10 KTM RC 390 Problems – Best Way to Fix

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The KTM RC 390 is a popular choice among motorcycle enthusiasts, known for its agility and power. However, like any vehicle, it’s not without its issues. 

KTM RC 390 Problems

So, in this article, we’ll discover the most common problems that KTM RC 390 owners are facing and provide you with solutions. 

Whether you’re a current owner or considering purchasing one, understanding these challenges can help you make informed decisions.

Let’s dive in!

KTM RC 390 Problems

KTM RC 390 common problems are radiator fan issues, head gasket, electrical gremlins, stator problems, oil management, suspension upgrades, quick shifter, clutch and low RPM stalling, gear shift lever issues, and kickstand sensor problems.

KTM RC 390 Problems

1. Radiator Fan Issues

One common problem with the KTM RC 390 is related to its radiator fan. This issue often involves the fan not kicking in when the engine temperature reaches a certain level, leading to overheating. 

This can be a result of a faulty fan motor or a malfunctioning thermal switch. A DIY fix is to check the fuse associated with the fan circuit for any signs of damage and replace it if necessary. 

Another step is to clean the fan’s blades and ensure no obstructions are blocking its movement.

If these simple checks don’t resolve the problem, it might be the thermal switch that needs a look. 

You can test its function by momentarily bypassing it to see if the fan turns on. If it does, replacing the thermal switch should fix the issue.

2. Head Gasket Problems

The head gasket is a critical seal within the engine of the RC 390, playing a vital role in maintaining the correct pressure and ensuring the engine’s coolant and oil do not mix.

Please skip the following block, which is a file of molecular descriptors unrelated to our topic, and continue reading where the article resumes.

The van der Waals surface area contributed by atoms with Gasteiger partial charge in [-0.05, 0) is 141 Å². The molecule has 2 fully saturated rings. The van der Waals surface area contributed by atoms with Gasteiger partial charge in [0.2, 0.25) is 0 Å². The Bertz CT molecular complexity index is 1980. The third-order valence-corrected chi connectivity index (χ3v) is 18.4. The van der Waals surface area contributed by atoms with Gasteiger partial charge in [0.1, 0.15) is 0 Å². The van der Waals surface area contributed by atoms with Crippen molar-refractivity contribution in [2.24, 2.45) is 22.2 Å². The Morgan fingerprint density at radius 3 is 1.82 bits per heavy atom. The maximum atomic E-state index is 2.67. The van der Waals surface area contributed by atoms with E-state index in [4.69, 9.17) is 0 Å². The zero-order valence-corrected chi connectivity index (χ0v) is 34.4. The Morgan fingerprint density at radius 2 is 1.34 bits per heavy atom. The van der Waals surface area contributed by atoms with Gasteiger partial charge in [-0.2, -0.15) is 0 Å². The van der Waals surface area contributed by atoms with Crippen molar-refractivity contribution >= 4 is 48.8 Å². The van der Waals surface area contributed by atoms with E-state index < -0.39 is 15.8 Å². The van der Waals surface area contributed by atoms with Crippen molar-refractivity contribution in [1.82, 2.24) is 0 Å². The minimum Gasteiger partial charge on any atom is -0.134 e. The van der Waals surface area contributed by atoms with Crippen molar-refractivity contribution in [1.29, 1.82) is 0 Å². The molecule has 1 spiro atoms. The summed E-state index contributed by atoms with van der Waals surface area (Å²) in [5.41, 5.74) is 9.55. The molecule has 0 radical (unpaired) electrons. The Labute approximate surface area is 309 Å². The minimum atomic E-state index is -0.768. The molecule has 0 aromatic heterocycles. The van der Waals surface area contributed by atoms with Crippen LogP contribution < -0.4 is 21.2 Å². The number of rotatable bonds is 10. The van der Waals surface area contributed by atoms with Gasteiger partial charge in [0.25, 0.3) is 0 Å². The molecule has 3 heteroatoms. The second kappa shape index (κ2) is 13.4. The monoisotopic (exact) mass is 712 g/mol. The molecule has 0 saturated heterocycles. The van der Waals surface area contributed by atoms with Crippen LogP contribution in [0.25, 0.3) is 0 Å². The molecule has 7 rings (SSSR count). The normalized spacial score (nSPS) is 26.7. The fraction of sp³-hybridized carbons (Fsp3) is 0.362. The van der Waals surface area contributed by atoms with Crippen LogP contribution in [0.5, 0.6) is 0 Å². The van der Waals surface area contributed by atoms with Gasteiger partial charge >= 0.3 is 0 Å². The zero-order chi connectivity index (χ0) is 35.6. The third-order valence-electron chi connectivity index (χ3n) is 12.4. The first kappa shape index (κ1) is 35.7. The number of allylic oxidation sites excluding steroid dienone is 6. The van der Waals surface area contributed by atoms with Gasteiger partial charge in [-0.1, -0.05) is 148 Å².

When it fails, it can lead to overheating, loss of power, and potentially severe engine damage.

Common signs of a failing head gasket include white smoke from the exhaust, an overheated engine, or a visible oil and coolant mixture.

To address this issue, you should replace the gasket. This involves disassembling the top part of the engine, which requires specific tools and knowledge. 

On the other hand, regular maintenance and keeping an eye on the engine’s temperature can help prevent such problems.

3. Electrical Gremlins

The electric gremlins can range from flickering dashboard lights to the motorcycle’s inability to start. 

The root cause is frequently linked to loose or corroded electrical connections and fuses. 

To resolve this, you should regularly check and clean all electrical connectors, especially those exposed to the elements. 

You can also apply a layer of dielectric grease to protect against corrosion. 

Also, ensure the battery terminals are tight and corrosion-free, as a weak battery connection can lead to several electrical problems. 

For fuses, inspect them for damage and replace any that are blown. 

4. Stator Problems

When the stator malfunctions, you might notice your motorcycle’s battery draining faster than usual, leading to difficulties in starting the bike or causing the electrical systems to fail during a ride.

To resolve the problems, you should identify signs of failure, which can include a dead battery, dim lights, or the engine running poorly.

Next, ensure that the battery is in good condition and properly charged, as a faulty battery can sometimes mimic stator issues.

If the battery is fine, inspect the stator’s connections for any loose wires or corrosion that might be interrupting the flow of electricity.

If the problem persists, the stator may be damaged or worn. So, you’ll need to examine the stator’s coils for any signs of burning, cracking, or insulation wear. 

5. Oil Management

Another issue riders encounter is managing the oil levels and understanding when to replace the oil.

This motorcycle demands high-quality oil for optimal performance, but sometimes, riders might not notice the signs of oil degradation.

The symptoms of poor oil management are a noticeable decrease in engine smoothness, increased engine noise, and a reduction in performance.

To resolve this, you should regularly check oil levels and the color of the oil through the inspection window.

If the oil appears dark and dirty rather than a clear amber color, it’s time for a change. While replacing the oil opt for a high-grade oil. 

Moreover, adhere to the recommended service intervals for oil changes to ensure the longevity and reliability of the bike.

6. Suspension Upgrades

The stock suspension can sometimes feel too rigid for daily commuting, leading to a less comfortable ride over bumps and uneven roads.